Children get close to the land on Tu Bishvat, 2005.
(photo credit: JOE MALCOLM)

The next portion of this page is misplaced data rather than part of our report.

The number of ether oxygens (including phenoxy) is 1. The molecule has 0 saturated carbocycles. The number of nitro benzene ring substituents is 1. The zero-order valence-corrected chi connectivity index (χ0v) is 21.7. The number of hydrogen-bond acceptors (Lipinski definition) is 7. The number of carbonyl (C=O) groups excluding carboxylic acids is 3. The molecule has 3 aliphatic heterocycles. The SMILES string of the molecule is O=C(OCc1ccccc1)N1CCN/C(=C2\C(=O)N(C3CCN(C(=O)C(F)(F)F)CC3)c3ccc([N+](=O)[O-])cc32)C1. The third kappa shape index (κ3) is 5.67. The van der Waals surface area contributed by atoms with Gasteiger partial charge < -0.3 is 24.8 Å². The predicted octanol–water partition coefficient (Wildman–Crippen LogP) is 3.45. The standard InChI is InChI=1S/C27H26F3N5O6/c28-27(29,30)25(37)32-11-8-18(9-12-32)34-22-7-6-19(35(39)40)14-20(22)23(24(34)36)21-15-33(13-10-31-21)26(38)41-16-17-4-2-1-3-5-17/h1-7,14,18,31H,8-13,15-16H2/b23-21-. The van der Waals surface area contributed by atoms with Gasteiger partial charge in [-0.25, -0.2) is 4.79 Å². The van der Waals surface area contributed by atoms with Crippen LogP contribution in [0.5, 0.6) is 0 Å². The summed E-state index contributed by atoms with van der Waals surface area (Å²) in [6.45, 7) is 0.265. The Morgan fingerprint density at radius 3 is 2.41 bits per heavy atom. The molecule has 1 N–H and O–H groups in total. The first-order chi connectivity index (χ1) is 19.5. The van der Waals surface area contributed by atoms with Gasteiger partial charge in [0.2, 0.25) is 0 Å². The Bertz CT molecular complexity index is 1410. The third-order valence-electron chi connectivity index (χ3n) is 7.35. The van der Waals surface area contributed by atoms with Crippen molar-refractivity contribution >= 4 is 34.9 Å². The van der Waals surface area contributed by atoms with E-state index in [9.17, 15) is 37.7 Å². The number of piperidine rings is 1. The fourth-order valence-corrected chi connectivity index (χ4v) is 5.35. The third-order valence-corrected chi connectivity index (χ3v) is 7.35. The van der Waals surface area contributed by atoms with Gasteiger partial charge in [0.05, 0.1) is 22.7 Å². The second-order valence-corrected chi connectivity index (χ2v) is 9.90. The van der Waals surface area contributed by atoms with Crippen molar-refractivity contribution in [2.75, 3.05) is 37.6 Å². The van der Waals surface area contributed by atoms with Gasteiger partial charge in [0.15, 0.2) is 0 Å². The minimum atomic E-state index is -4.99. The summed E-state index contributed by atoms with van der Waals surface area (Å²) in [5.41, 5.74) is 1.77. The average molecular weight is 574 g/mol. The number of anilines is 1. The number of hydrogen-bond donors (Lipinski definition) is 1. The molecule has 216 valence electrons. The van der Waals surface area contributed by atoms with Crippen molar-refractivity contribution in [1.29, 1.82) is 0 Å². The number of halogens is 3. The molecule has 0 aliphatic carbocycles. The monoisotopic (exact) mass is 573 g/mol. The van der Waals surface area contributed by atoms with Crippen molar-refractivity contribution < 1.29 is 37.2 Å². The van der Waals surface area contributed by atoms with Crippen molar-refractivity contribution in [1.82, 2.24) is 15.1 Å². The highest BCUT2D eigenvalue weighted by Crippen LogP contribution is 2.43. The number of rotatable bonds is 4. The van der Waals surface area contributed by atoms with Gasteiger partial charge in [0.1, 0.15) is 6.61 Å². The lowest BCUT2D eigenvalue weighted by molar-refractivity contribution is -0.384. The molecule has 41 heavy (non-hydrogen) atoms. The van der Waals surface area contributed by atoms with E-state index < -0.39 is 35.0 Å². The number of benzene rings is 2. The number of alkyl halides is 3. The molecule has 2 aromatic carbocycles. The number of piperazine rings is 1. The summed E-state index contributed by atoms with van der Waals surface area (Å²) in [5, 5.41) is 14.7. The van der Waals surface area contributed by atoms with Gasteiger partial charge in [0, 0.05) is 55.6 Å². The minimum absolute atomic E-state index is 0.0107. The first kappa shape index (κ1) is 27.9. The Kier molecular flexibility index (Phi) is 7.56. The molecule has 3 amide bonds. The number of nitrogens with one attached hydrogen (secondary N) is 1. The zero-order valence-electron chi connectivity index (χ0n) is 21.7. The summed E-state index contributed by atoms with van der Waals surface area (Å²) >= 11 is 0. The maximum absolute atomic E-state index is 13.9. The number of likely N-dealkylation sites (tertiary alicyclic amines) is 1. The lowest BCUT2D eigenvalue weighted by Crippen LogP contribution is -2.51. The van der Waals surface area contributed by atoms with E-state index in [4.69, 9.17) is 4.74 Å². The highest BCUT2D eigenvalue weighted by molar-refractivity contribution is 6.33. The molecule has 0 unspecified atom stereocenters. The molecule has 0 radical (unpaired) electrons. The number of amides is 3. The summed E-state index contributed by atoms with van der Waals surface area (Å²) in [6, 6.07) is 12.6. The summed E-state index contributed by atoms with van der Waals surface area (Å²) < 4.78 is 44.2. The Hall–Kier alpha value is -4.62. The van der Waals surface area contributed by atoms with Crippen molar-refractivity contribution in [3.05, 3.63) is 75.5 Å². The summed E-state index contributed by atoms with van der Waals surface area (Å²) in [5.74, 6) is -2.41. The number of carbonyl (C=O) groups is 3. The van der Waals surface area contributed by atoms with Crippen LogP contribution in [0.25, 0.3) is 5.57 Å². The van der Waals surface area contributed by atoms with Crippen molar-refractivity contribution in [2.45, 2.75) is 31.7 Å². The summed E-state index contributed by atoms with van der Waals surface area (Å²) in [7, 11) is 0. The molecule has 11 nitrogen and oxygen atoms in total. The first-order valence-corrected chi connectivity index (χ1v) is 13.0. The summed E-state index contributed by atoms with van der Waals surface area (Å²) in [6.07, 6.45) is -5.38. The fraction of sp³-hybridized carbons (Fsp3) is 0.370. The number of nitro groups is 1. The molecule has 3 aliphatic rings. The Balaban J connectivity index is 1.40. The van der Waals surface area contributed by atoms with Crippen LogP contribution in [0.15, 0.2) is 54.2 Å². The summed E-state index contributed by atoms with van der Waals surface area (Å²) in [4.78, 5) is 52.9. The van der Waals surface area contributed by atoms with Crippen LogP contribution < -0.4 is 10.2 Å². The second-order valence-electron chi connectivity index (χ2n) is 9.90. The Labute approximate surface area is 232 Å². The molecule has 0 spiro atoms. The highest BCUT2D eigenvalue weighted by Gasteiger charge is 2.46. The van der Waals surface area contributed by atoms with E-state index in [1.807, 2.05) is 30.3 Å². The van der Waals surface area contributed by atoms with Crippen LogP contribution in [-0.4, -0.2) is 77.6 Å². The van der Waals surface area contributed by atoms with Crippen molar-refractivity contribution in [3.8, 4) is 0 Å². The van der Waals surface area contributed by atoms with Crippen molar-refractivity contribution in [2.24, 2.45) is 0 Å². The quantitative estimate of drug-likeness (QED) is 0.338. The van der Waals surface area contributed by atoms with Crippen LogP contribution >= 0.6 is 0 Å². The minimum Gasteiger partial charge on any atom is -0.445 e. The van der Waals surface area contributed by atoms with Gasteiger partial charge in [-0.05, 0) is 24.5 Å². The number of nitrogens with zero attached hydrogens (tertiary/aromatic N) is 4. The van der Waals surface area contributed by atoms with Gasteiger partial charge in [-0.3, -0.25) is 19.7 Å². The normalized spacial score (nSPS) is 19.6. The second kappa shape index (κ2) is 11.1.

Tu Bishvat has a beauty of its own – a time when we continue to ensure that our land will grow and develop through afforestation. What most people are unaware of is that the Keren Kayemeth LeIsrael-Jewish National Fund uses the money collected to purchase land and develop the land for settlement. Where the JNF goes, the Jewish people follows.When Theodor Herzl made his first and only visit to the homeland of his people in November 1898, planting a cypress tree in Motza just outside Jerusalem was a dramatic highlight that captured his imagination. He described it in his diary. Herzl had come to Eretz Yisrael hoping to meet German Kaiser Wilhelm, who was also in the Holy Land. Visiting various parts of the country, Herzl traveled from the coastal settlements of Mikve Israel and Rishon Lezion toward Jerusalem. His entourage stopped at a small community named Motza. He and those traveling with him entered the village to a warm welcome and reception. When the sun started to set, Herzl looked out at the land of Judea and saw “a variety of lights of brilliant colors reflected upon its hills.” He knew that he had to plant a tree here so he climbed the hill and placed a young cypress tree in the earth.